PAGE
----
Last week, Susan Elkin wrote in The Stage: “I happened to be visiting a prestigious London drama school recently while it was auditioning potential students. The applicants were huddled, anxious and nervous in a stark corridor waiting to go in one by one. Each was wearing a large placard bearing a number as if they were anonymous runners in a race. What price human dignity?”
While this week, when Vicky McClure was asked if auditioning had got any better the longer she’d been in the profession, she replied: “No! I think it’s getting even scarier for me… I lost out on a job just before Christmas and I was devastated. It really knocked me because I did all the prep I could possibly do… and yet you don’t get it, and it’s not because you can’t act, it’s because the chemistry doesn’t work or you’re slightly too short. It does knock you for a bit.”
Auditions, for both professional and aspiring actors, are unavoidable prerequisites for any job. However, much of the time, the outcome in an audition rarely resembles the perhaps stunning rendition you gave in the privacy of your bedroom. As Simon Russell Beale said last week: “I always used to joke that the best performances are done in the bath.”
When auditioning for drama schools, the speeches are key. Although the content is paramount, there are other things that have to be considered. Most drama schools will have guidelines as to the length of your speech. Many panels will simply cut you off if you go over the time, with some even starting a stopwatch as soon as you stand in front of them. Yet it is surprising how often candidates go over the allotted time. When questioned as to why they didn’t adhere to the audition advice (with “advice” read “strict instructions”), an applicant will proclaim that the speech had to end then because of the nature of the monologue’s emotional arc. However, due to the large volume of applicants, the panel simply don’t have the time for protracted monologues. This means that the speeches that you choose are incredibly important as they have to highlight your strengths, as well as showcase your vulnerability and versatility, in a considerably limited amount of time.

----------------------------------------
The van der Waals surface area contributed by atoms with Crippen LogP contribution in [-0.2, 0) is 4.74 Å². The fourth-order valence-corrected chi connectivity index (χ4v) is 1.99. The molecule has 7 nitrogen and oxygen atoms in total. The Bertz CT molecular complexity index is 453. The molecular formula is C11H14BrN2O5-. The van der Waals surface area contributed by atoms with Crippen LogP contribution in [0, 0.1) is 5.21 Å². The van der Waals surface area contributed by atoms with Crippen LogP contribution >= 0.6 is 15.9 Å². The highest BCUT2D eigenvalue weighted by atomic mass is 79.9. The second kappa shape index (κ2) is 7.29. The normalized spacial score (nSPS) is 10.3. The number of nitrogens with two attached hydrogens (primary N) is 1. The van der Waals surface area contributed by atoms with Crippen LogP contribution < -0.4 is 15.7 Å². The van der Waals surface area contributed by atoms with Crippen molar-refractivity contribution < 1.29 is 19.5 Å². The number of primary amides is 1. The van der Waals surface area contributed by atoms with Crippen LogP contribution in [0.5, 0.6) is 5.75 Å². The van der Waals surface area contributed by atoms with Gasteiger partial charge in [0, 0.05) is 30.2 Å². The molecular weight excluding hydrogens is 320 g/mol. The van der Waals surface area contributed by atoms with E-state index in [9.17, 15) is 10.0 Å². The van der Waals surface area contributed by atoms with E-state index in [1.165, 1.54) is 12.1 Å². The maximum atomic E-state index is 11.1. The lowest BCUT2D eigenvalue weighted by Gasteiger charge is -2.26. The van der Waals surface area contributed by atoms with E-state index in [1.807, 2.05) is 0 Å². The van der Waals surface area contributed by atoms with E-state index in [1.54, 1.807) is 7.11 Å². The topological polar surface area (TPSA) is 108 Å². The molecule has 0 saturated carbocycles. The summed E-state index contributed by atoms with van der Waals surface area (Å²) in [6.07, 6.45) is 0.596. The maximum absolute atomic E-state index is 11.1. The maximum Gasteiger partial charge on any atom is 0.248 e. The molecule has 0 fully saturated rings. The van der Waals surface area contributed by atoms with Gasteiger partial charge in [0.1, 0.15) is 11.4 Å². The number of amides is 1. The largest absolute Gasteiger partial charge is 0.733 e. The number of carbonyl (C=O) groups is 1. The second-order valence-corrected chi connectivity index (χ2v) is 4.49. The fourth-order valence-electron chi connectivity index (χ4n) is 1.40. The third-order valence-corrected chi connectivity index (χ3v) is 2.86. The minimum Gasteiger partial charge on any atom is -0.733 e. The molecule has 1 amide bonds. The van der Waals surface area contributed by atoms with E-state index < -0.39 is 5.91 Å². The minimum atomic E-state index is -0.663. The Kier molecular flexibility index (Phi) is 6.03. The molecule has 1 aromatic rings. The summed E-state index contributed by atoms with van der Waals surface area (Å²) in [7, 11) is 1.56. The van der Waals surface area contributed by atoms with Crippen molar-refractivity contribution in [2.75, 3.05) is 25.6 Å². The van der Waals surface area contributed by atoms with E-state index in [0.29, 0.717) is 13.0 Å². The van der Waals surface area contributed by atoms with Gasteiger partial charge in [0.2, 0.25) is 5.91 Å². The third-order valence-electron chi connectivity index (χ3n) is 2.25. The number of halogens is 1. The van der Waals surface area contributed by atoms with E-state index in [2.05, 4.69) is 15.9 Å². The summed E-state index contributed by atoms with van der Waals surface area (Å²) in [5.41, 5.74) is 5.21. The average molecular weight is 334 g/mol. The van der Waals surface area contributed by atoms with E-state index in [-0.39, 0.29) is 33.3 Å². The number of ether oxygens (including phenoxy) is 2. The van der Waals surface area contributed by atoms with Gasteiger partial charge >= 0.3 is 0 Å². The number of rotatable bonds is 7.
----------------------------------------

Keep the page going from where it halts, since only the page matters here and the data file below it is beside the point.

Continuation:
It takes students often multiple trips to French’s or Waterstones to find the right speech. However, it is worth it. Audition Doctor lessons are a bonus because they are opportunities to discuss the speech that is right for you specifically. Although a speech may be interesting, it may not suit you at this stage of your development.
Furthermore, Audition Doctor sessions are vital both before and during the lengthy process of auditioning. As candidates get more recalls and reach the final stages of auditions, it becomes even more critical to ensure that you make bold and original choices that also have emotional depth. Audition Doctor sessions offer students the gift of knowing that their best performances will not be in the bath, but in front of the audition panel.